In a weak draft, Detroit added size, skill and just depth in general with very little risk involved. It’s a solid C, with the potential for much, much more if the Red Wings’ scouting staff managed to find another diamond or two.

Florida Panthers

After passing on Seth Jones with the second overall pick in the 2013 draft, the Cats finally got their future franchise No. 1 defender when they made Barrie Colts captain Aaron Ekblad the top selection in the 2014 NHL Entry Draft. It also can’t be said that the Panthers were narrow-minded in their draft selections, as they selected six players — a defenseman, a centre, two right wingers, a left winger and a goaltender — from six different leagues (OHL, WHL, Finland-Jr., USHL, High-MN and Sweden-Jr. U-18s).

Without question, Florida’s biggest weakness heading into this draft was the lack of a clear-cut future All-Star No. 1 defenseman on the horizon. That was instantly addressed with the selection of Ekblad and really, nothing else mattered after that. With a plethora of young forward talent in the system, the lack of right wing depth wasn’t as concerning, but the additions of Finn Juho Lammikko and the U.S. NTDP’s Joe Wegwerth was enough to put that concern to bed for the time being.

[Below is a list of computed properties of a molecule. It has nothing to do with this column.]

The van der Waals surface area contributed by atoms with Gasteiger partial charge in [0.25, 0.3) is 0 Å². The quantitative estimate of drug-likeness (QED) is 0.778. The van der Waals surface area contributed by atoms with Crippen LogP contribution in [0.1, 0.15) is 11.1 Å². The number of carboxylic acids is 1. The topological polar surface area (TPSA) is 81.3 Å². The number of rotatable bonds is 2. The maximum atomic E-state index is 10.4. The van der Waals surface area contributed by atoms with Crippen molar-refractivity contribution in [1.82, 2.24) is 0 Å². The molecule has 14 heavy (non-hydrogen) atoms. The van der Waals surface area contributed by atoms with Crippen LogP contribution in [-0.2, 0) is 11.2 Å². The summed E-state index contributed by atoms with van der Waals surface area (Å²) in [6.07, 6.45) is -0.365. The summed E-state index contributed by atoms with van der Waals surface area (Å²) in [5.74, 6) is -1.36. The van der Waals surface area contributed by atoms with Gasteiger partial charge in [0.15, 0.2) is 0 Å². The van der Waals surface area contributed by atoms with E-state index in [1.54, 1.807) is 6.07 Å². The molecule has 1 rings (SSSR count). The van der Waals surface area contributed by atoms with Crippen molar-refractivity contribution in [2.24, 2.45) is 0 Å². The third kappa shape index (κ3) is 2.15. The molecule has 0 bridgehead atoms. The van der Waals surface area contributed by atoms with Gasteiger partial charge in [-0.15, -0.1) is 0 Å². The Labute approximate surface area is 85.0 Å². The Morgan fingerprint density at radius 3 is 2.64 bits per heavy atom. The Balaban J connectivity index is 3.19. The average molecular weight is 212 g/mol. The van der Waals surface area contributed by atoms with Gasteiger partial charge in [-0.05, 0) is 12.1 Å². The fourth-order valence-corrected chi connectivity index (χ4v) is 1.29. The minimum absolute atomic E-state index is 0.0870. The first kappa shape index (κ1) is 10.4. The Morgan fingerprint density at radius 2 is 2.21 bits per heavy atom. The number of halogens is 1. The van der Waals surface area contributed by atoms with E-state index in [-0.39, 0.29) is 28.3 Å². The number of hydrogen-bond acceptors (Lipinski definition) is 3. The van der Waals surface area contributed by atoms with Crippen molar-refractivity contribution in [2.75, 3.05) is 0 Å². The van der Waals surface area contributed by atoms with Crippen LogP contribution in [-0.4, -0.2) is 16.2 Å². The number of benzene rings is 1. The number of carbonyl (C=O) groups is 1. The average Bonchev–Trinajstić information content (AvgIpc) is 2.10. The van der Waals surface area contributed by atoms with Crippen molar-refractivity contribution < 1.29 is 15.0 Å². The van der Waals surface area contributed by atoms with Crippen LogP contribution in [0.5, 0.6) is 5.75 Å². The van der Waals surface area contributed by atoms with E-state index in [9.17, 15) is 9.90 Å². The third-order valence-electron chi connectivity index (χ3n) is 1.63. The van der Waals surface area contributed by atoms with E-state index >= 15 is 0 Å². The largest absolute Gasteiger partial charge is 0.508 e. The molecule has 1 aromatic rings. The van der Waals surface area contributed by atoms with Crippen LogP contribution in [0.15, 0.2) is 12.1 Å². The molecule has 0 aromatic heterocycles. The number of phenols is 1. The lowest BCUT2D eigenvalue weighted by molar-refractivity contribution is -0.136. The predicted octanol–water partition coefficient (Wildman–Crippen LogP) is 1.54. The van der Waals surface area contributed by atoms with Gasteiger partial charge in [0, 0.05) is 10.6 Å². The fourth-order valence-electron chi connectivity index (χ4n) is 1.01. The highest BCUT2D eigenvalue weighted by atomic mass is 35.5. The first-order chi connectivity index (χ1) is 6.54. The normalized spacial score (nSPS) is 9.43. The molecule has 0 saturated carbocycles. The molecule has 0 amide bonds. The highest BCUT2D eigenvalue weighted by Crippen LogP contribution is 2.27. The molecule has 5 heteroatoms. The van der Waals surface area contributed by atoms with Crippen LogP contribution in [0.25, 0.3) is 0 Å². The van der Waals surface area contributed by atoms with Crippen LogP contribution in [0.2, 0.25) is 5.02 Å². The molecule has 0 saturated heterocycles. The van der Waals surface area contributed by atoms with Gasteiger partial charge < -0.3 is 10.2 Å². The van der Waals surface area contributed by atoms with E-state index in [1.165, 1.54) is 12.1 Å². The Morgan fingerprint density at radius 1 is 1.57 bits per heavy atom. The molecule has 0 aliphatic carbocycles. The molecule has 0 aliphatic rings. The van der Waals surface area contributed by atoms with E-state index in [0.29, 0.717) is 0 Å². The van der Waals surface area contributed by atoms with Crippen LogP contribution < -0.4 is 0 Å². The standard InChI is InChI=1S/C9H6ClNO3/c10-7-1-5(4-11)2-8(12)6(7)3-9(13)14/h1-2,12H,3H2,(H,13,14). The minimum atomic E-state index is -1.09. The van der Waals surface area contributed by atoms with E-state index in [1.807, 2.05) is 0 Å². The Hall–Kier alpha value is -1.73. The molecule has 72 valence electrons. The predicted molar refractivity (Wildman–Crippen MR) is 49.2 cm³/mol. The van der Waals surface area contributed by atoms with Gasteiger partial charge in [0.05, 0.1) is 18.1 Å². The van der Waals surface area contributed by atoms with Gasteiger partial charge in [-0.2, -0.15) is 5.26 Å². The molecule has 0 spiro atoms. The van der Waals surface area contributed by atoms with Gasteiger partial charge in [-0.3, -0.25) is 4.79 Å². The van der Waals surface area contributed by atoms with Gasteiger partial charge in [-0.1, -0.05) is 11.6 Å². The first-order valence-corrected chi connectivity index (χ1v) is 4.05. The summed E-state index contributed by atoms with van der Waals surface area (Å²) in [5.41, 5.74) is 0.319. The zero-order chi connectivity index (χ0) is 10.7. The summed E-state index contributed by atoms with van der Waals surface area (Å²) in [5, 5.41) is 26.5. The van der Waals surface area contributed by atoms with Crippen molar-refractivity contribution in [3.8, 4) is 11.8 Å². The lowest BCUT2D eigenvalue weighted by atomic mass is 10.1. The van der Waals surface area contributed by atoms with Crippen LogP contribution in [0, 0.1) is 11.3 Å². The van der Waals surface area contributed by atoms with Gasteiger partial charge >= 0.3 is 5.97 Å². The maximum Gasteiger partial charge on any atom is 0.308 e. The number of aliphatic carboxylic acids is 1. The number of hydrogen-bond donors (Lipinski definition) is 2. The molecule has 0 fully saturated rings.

The biggest weakness was addressed, as well as a secondary weakness, and one of the NHL’s best prospect pools just looks even better. It deserves a solid A.

The Montreal Canadiens, Ottawa Senators, Tampa Bay Lightning and the Toronto Maple Leafs are coming up next as we conclude our Atlantic Division draft analysis with Part II. Stay tuned.

Now it’s your turn. Let us know in the comments below how you think your favourite Atlantic Division club did in the draft.